God How I Hate Technology

By Geralyn Caplan, Associate Professor of Biology, Owensboro Community & Technical College

I am looking at an e-mail from my IT department telling me that BlackBoard will be closed just days before finals and the only thing I can think of is how much I hate technology. That is a surprising statement to come from someone that teaches as much on-line as I do. Really, it is more of a love-hate relationship.

I am not a techno-nerd although my department chair refers to me as the Technology Guru. I do not think that says a lot about our department. It also sends family members into fits of giggles because they have heard me swear at my computer. That is basically my curriculum vitae; I use technology, but I am sometimes not a fan.

Even though I use technology a lot, I also always feel as if I am behind the technology curve. New programs come up so fast that I cannot keep up. This has gotten me thinking that if I cannot keep up, then what about the people that are truly frightened by the direction that education is going. Recently, I have been working on classes for my doctorate, which most of the faculty in that division do not use BlackBoard or any other type of learning platform. How do you convince faculty members to dive in and take advantage of the technology available to them? Also, how do you teach people to create engaging modules for their students?

This is not an easy task. If we can get faculty comfortable with their learning platforms, they may be more willing to work with the programs that the publishers have available. The first step is just convincing someone that there are advantages to keeping simple things such as syllabi and assignments posted. I have heard complaints that it takes too much time to set up a module, which I answer with, “I only do it once. The next semester, I change some dates and minor assignments. I can have it set up in an hour or two.”

If we do not engage the faculty, we will never engage the students. It may be silly, but I focus on the general look of the module. I have fun with the colors, banners, and buttons. I change the color and size of text so that I can read it easier. I am like a kid with crayons. I change the banner at least every other week. The students sign on just to see the new animation on the banner. Each module is unique because it keeps me engaged. If I am engaged, so are the students.

I also remove the tool button because I find it a bit overwhelming. I then open just the tools I need. Do not worry about the fancier tools such as Wimba. Show announcements, e-mail, and discussions instead. I remove the tool button because I find it a bit overwhelming. Once again, if I find it overwhelming, so will non-technical people.

Next, we need to focus our training programs to each division. Someone that teaches Biology may not be able to interpret a program that was designed for someone who teaches English. IT trainers tend to mix all faculty together, whereas teachers identify themselves by their subject. As a result, it is best to have English faculty teach English faculty and Biology faculty should teach Biology faculty. Also, each school needs to give faculty members more topic-specific modules for training and review. That will require more collaboration between faculty members.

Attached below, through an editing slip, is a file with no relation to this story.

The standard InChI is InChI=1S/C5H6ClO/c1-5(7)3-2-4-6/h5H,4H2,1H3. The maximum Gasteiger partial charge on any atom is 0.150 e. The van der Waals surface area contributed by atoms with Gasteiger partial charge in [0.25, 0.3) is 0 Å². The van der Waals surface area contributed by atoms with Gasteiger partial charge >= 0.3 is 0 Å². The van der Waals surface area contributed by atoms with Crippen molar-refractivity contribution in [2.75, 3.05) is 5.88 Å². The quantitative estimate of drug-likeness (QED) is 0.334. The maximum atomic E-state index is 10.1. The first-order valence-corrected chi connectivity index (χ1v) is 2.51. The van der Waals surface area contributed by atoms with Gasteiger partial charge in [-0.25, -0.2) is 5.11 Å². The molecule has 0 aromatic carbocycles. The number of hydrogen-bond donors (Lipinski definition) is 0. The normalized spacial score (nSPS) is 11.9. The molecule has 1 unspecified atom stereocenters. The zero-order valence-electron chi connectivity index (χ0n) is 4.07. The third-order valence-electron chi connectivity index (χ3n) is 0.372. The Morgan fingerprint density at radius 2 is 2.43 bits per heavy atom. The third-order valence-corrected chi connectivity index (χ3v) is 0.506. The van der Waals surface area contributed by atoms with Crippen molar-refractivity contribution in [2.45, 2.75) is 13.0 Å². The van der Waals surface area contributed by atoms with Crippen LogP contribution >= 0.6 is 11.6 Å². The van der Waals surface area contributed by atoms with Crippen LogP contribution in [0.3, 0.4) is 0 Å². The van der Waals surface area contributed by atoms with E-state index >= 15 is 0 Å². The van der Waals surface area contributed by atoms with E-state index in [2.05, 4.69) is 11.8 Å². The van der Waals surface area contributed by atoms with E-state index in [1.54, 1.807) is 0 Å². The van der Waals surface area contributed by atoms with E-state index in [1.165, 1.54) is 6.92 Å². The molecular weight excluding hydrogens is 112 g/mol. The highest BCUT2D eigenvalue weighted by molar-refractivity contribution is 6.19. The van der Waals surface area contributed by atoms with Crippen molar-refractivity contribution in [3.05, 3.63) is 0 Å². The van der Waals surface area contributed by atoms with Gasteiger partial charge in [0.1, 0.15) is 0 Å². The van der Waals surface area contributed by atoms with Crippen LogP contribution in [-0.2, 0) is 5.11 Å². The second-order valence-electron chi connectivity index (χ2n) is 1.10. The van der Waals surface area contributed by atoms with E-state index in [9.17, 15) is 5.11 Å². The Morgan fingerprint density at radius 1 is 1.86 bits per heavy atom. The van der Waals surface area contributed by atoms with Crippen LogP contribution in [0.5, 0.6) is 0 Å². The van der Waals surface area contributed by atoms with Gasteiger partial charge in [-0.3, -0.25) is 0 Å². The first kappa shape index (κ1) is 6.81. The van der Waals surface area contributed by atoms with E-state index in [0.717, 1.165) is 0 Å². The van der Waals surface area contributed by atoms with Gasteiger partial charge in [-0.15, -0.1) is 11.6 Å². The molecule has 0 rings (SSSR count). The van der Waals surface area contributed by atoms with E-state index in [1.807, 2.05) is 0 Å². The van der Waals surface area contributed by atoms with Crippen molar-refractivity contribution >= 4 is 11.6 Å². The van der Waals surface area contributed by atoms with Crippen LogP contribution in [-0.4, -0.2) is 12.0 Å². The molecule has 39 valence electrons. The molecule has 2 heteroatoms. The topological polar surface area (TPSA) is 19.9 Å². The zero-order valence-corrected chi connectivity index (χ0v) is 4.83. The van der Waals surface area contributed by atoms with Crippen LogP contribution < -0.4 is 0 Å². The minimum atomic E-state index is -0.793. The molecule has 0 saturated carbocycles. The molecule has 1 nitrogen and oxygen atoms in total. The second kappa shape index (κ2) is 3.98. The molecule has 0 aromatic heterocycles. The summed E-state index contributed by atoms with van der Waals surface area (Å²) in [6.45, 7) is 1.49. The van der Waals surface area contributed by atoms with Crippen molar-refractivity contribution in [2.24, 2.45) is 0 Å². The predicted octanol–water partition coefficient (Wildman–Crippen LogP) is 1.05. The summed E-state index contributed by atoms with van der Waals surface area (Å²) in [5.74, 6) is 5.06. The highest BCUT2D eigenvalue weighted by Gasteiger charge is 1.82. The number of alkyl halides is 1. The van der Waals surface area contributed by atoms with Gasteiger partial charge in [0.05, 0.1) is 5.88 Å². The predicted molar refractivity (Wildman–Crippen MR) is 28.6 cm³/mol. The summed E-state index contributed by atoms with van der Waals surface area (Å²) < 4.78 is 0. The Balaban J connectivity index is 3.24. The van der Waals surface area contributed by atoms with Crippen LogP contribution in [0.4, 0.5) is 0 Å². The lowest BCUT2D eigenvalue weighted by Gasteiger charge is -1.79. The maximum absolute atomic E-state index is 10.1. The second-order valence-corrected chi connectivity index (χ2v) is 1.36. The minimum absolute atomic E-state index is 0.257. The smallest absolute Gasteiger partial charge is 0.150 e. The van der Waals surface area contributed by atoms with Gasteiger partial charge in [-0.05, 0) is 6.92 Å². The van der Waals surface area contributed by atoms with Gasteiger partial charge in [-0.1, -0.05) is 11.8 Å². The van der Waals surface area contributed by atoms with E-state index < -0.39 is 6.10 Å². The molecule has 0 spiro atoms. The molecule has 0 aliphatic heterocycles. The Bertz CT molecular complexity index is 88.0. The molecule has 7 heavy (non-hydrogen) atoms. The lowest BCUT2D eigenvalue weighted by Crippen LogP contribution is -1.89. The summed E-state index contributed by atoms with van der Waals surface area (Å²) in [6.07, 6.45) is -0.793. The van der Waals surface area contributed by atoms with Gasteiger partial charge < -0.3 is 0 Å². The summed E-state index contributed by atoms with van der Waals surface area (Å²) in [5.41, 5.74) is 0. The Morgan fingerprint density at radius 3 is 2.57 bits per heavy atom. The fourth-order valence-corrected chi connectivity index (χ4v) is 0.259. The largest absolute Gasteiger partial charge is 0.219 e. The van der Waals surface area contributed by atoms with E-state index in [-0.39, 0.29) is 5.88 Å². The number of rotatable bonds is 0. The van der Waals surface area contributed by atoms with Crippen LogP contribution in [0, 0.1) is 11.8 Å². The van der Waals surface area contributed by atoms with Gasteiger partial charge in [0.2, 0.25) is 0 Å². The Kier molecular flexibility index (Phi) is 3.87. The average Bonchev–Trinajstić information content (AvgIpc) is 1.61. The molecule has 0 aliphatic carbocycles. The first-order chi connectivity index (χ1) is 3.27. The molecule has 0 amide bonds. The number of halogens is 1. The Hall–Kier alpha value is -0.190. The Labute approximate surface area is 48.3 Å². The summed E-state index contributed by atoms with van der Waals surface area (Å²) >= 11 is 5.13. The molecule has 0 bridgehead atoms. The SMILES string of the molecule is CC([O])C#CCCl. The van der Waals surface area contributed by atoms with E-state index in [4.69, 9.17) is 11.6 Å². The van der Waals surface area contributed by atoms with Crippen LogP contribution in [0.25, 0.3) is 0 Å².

We also need to teach organization. I find that many modules are poorly designed. The students cannot find what they need because files are spread all over or they are not clearly labeled. Some schools even force formats which result in additional chaos. There are advantages to show teachers well-designed modules and poorly designed modules. Both would be great for instructors to review. Personally, I put all of my content under one tab. The material is organized in units which open automatically. I also color code the material: Blue for lectures, red for quizzes and exams, brown for discussions. The colors not only help the students but it helps me find the file that I am looking for. I also name all of the files consistently so that they are organized in the grade book (i.e., Unit 7 exam, Unit 7 discussion, Unit 7 lab write up, etc.). I then make sure that the grade book is organized to make grading easier.

Once instructors are comfortable with one form of technology, we can bring in other programs. If you are a part-time or full-time tech guru like I am, you know that there are some people that will never accept all of the technology available. Personally, I think that it is not important to use everything available. However, it is up to instructors to make the curriculum more engaging and there is a lot of technology available for them. Meanwhile, I think it is time for me to swear at BlackBoard again. God I hate technology.

Click here to read a response to this post on the blog Bridging the Digital Divide in Social Work Practice.

Facebook: It’s Not Just For Cat Videos Anymore

By Geralyn M. Caplan, Associate Professor of Biology, Owensboro Community & Technical College

facebook-groups-logo-350-aI was sitting at a Biology meeting recently and started to talk about the success I have had using Facebook in my Anatomy & Physiology (AP) course. The group I was talking to acted like I just betrayed the teaching profession. The first comment was along the lines of, “They spend too much time on Facebook now.” That is right. The students spend a lot of time on Facebook but I always felt it was best to fish where the fish are. I reach them because they are already there.

When we made the move to extend my Anatomy and Physiology module online to meet demand I felt I had removed a lot of the critical student and teacher interaction. Our adjunct professors were essentially using a canned course. I wanted a format that the adjunct professors could use to share material and ideas with all of the students. My own IT staff did not think the students would become involved in a Facebook group. What occurred was not what I planned and it was not what I expected. It was so much better. Read more »

5 Essential Elements of an Online Science Lab Syllabus

Based on a white paper By Linda and Dr. Peter Jeschofnig, Co-Founders of Hands-On Labs & IEDSE (The Institute for Excellence in Distance Science Education)